Have you ever looked at a brightly lit building or street light in your neighborhood and thought it was excessive? You know, light shining in all directions or perhaps in your bedroom window, rather than only lighting up the intended area. That is light pollution.
Light pollution is misdirected excess/obtrusive outdoor artificial light in a night environment. Too much light pollution washes out the night sky, interferes with astronomical research, disrupts ecosystems, wastes energy, and has adverse health effects.
Urban towns, cities, and suburbs are known for their excessive light. These light sources can be found by way of exterior/interior lighting, advertising, streetlights, parking lots, etc.
For non-stargazers, over-lighting or light pollution is likely a new concept and one they might not consider a problem. Even worse though, is the absence of a dark star-filled night sky is not even missed.
Over-lighting has become a global problem in need of a paradigm shift. Before we can make positive change, we must understand the negative impacts of light pollution and strengthen our connection with the natural environment.
Light pollution from a commercial greenhouse turns this Bortle Scale Class 3 location into an 8.
Types of Light Pollution
There are several different types of light pollution, including:
- Glare: light reflecting off a surface making it difficult to see
- Skyglow: light shining up into the atmosphere creating a yellow halo
- Light trespass: light shining outside the intended area or where it is not needed
- Clutter: bright, excessive groupings of light sources
- Over-illumination: the use of too much or excessive light
Benedek via iStockphoto. Let’s Talk Science
Often when discussing the issue of light pollution, people discuss the matter of using lighting for safety reasons. While there has been no evidence from studies to suggest that lighting increases safety, the bigger issue is around selecting more efficient lighting to light up only the areas we need, when we need them.
Before and after neighborhood lighting change to direct light downward, where it is needed. IDA/Richard O’Brien
Light Pollution and the Night Sky
According to the International Dark-Sky Association (IDA), everyone had access to a starry night sky less than 100 years ago.
Now, there are millions of people living in urban cities that will never see the Milky Way from where they live or are stuck living under a permanent sky-glow.
For example, on August 14, 2003, nearly 50 million people across Ontario and Eastern United States experienced a massive blackout and were left without power for a few days.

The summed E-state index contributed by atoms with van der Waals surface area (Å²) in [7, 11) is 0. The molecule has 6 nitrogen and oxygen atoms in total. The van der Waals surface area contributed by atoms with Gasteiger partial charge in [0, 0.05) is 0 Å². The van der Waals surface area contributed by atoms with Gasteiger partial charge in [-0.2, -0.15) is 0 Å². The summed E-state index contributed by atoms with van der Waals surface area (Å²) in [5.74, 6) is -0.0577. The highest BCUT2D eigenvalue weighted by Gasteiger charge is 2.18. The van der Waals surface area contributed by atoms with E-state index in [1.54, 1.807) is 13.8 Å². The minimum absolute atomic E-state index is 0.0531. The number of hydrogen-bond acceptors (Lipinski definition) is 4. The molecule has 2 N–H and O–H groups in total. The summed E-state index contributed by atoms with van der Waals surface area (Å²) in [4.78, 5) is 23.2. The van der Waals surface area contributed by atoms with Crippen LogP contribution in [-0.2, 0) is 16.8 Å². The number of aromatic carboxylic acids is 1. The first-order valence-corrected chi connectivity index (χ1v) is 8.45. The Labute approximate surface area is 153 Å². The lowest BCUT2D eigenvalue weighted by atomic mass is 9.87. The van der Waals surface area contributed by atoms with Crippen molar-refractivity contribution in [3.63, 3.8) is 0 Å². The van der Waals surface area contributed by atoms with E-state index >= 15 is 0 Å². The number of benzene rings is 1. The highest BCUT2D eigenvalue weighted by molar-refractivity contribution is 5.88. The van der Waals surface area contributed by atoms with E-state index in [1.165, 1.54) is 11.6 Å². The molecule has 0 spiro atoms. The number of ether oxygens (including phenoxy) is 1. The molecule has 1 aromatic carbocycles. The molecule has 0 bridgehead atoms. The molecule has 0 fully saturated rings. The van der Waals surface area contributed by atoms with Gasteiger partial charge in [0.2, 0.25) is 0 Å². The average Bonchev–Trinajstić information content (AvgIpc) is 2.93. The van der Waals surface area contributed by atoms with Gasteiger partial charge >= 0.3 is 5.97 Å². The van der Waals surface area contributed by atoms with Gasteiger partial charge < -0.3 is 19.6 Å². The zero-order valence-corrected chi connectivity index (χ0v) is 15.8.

During this time, even in the core of downtown Toronto (which has a population of 250,000), there were people seeing the Milky Way for the first time ever.
Light pollution before and after from the suburbs of Toronto during the 2003 blackout. IDA/Photo by Todd Carlson
Light pollution alters our view of the sky and makes it difficult to see smaller or faint objects.
It washes out stars, constellations, galaxies, and nebulae, reducing the overall contrast between these objects and the darkness of the sky, impacting astronomical research and the hobby of astrophotography.
Light Pollution and Astrophotography
The night sky viewed from a light-polluted city will not compare to the detail of what can be seen from truly dark skies.
While large objects, like planets and prominent constellations, can be seen from the city, fainter objects or deep-sky objects will need to be captured under darker skies.
Astrophotography from a light-polluted area has its challenges. A light pollution filter is often your first line of defense against a washed-out sky.
8 levels of light pollution. The Orion constellation captured from Bortle Scale Class 1-8 locations. Credit to: Josh Wilson/ Richie Mills/ James Markgraf/ Remco Kemperman/ Robin Lim/ Andrew Wryghte/ Carsten Groinig/ Abhiroop Bhattasali
Popular light pollution filters include the Optolong L-Pro and Astronomik CLS. The filters do their best to ignore the bandpasses of the visible associated with artificial light.
Some photographers insist that shooting without a filter is best. In this scenario, you’ll need to have a solid game plan for processing the image to reveal your deep-sky object from a bright sky.
Deep-sky astrophotography is arguably much easier to accomplish from a light-polluted location than wide-angle shots or nightscapes.
Capturing distant objects through a telescope has the advantage of isolating a very small patch of the bright sky, while a Milky Way panorama shows off nearly the entire sky.
separating a Galaxy or Nebula from a brown sky is easier than digging out each star and constellation of a nightscape photo. For this reason, I do not recommend capturing wide-angle photos of the night sky from a light-polluted location.
Astrophotographers often use the Bortle Scale as a way to measure the brightness (or quality) of their night sky as it relates to light pollution. There are nine levels to the Bortle scale (Class 1-9) with Class 9 being the most extreme amount of light pollution. Five or under is required to see the Milky Way.
You can use the ‘Clear Outside’ mobile app for a rough indication of your current Bortle Scale rating.
Light Pollution Map
You can also access a light pollution map to determine your level of light pollution that will provide the Bortle Scale classification. This can come in handy if you are looking to travel to darker skies in order to capture a landscape photo of the Milky Way or a deep-sky object.
A light pollution map displays the amount of light radiating from the largest city centers.
Impacts of Light Pollution
As noted above, light pollution impacts the night sky and the hobby of astrophotography, but light pollution impacts more than astronomers/astrophotographers.
Life of Earth has always had natural sources of light by way of the sun and moon that produce a day-night cycle. This cycle, referred to as the circadian rhythm, acts as an internal clock that our bodies follow and is controlled by the light sources around us.
Our bodies produce the hormone melatonin as a result of this cycle which is necessary for our overall health. Excess artificial light at night disrupts the cycle, suppressing melatonin production and negatively affecting human health.
Light pollution also increases the risk of:
- Sleep disorders
- Weak immune system
- Certain cancers
Much like humans depend on the day-night cycle for their health, ecological systems are dependent on this cycle for reproduction, nourishment, sleep, protection from predators, etc.
There are several examples of these types of disruptions in nature affecting the existing ecological balance (migratory birds, turtle hatchlings, etc.). Declining insect populations as a result of light attraction can also negatively impact the balance of nature as all species depend on insects.
Excessive artificial light:
- Affects nocturnal wildlife who are active/hunt during the night